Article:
Exactly the same statement is true about life. It is impossible to unscramble life. Hence, with life before us, we must be reasonably sure of the use we wish to make of it before we break the shell, and we must not wait too long; nor must we expect to undo, to-morrow, the act we have performed to-day.
The familiar expression, "many men, many minds," like all proverbs, is rich in meaning. Every man fashions his own mansion, and he must dwell in it. If he will turn to the records of literature, and, at the same time, observe men about him, he will learn a few principles about success that should ultimately make the mansion he is building for himself a delightful and beautiful dwelling place.
He will learn from biography, and from life about him, that success does not consist solely in the possession of things. Even an abun dance of money is impotent to give its possessor many of the real pleasures of life, for the real pleasures of life are not exclusively material. It behooves us, before we actually crack the shell of life, to realize this.
To be able in old age to look back upon a life of industry, and to find in its records nothing to regret ; to possess a mind keenly alive to the world of books and art ; to respond to the beauties of nature; to possess a quick and abounding sympathy for one's fellow man; to be at peace in regard to the future into which we pass, when the silver cord be loosed, or the golden bowl be broken; in these, as in beau tiful baskets, there are contained all the fruits of success that are worthy of our gathering.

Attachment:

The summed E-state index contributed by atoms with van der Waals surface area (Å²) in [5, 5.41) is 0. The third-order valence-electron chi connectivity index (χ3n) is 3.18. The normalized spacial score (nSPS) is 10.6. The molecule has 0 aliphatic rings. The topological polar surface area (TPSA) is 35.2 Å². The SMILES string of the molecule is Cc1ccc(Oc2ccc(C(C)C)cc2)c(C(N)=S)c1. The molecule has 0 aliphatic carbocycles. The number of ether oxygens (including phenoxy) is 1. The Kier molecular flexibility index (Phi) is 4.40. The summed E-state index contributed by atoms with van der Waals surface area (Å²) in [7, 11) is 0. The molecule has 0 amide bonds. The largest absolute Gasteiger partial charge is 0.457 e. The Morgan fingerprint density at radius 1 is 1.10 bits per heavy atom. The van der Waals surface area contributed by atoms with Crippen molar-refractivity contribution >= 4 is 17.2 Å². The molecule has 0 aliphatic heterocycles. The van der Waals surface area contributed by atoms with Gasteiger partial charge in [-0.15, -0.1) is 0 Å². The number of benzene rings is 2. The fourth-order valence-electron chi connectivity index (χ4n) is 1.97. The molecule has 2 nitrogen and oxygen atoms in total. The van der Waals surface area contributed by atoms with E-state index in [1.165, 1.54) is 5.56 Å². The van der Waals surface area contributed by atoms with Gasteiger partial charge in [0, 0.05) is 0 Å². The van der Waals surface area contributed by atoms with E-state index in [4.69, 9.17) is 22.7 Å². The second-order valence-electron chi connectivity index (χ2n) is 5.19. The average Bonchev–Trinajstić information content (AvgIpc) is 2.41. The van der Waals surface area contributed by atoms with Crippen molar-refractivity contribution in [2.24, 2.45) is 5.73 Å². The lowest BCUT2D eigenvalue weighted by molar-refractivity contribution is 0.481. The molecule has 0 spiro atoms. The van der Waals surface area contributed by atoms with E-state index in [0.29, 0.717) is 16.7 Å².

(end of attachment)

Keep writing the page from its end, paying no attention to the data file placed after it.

Success, then, must make its appeal to the whole man. In seeking its gifts we must not fail to remember that we have many baskets for the gathering of our harvest. We must strive to possess a mind and a body that are keenly attuned to that spirituality of which they are symbols. We must educate ourselves daily in order to be set free, to be liberated, that we may travel along many highways of the intel lectual world. Our daily labor must never be come drudgery to us; it must appeal to the whole man. Time is the precious coinage of our realm and we must learn to spend it wisely. Good books and art must appeal to us for their reality. The inner senses of Perception and Intuition must be as delicately responsive as we crave the outer senses to be. In brief, we must have Ideals, and Ideals must constantly be resolved into essential and practical things. The ultimate Ideal may forever keep beyond us, but, nevertheless, we must pursue it. "Ideals are like stars; you may not succeed in touching them with your hands ; but, like the sea-faring man on the desert of waters, you choose them as your guides, and, following them, you reach your destiny." As we gradually come into contact with life through these channels we shall find that money and all nunerial possessions take places logically in the scheme of being; and we sby neither undermine than lacr rue new mo high among the essential assets of a truly samesKin 1 career.